Lightning protection for aircraft is provided by mounting devices on the aircraft structure. The protectors are provided with extensions through the structure of the aircraft's outer surface and within a static discharger

A lightning protection installation on a watercraft comprises a lightning protector mounted on the top of the mast or superstructure and a grounding conductor in contact with the water. Electrical conductors attach to the protector and run downward to the conductor. For a vessel with a conducting (iron or steel) hull, the grounding conductor is the hull. For a vessel with a non-conducting hull, the grounding conductor may be retractable, part of the hull, or attached to a centreboard.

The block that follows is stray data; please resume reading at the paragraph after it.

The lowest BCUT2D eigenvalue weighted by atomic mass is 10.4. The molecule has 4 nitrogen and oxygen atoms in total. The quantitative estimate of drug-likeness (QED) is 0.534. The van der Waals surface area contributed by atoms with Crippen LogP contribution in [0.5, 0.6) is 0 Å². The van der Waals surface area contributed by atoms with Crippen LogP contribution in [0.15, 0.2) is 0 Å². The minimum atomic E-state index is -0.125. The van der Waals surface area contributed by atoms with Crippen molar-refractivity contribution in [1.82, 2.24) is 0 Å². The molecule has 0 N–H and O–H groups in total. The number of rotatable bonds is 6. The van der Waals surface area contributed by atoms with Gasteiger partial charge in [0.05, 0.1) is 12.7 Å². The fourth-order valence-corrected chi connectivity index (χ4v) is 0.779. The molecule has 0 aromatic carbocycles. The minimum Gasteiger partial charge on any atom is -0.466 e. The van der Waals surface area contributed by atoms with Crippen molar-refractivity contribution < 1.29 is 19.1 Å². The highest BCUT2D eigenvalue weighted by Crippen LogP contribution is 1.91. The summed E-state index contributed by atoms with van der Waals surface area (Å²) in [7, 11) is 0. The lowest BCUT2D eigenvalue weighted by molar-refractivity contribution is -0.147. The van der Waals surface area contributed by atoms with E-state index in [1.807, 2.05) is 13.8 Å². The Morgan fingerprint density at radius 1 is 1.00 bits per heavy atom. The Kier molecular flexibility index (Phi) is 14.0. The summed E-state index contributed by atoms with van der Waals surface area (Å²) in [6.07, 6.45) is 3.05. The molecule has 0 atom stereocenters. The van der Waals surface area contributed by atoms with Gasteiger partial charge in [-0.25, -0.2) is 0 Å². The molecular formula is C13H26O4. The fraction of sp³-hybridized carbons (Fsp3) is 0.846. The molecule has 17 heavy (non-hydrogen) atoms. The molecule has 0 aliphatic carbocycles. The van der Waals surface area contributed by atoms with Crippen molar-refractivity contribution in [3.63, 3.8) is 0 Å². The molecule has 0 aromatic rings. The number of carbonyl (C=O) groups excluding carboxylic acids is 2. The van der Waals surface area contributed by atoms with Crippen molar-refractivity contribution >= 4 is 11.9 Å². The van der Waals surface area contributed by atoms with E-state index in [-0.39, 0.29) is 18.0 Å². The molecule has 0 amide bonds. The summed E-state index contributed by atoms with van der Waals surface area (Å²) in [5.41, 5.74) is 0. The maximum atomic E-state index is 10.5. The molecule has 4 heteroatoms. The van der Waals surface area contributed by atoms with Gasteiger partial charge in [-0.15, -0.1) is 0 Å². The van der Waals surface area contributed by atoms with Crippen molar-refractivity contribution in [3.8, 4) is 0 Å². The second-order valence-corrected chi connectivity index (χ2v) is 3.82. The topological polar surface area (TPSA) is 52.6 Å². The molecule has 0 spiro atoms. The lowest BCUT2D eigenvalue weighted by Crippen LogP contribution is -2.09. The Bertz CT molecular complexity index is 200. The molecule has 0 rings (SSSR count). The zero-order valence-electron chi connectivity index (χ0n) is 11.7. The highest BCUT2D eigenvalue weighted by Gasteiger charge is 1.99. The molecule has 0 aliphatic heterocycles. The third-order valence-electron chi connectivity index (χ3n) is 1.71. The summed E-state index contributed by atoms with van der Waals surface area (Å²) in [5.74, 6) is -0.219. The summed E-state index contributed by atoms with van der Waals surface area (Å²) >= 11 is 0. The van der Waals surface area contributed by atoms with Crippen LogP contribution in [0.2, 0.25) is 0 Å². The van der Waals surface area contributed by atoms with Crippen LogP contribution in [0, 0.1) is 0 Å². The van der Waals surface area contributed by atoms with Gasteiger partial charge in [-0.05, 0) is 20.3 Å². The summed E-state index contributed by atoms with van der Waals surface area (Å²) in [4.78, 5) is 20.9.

Role of the invention of lightning rod in the improvement of human life

  • Franklin's lightning rods were started being used to protect many buildings and homes.
  • Lightning rods helped in a better understanding of lightening and electricity.
  • The invention paved way for improved and other forms of lightening protection system.
Other Inventions
  Page updated on : 22-Dec-2009  | Total page views : 1561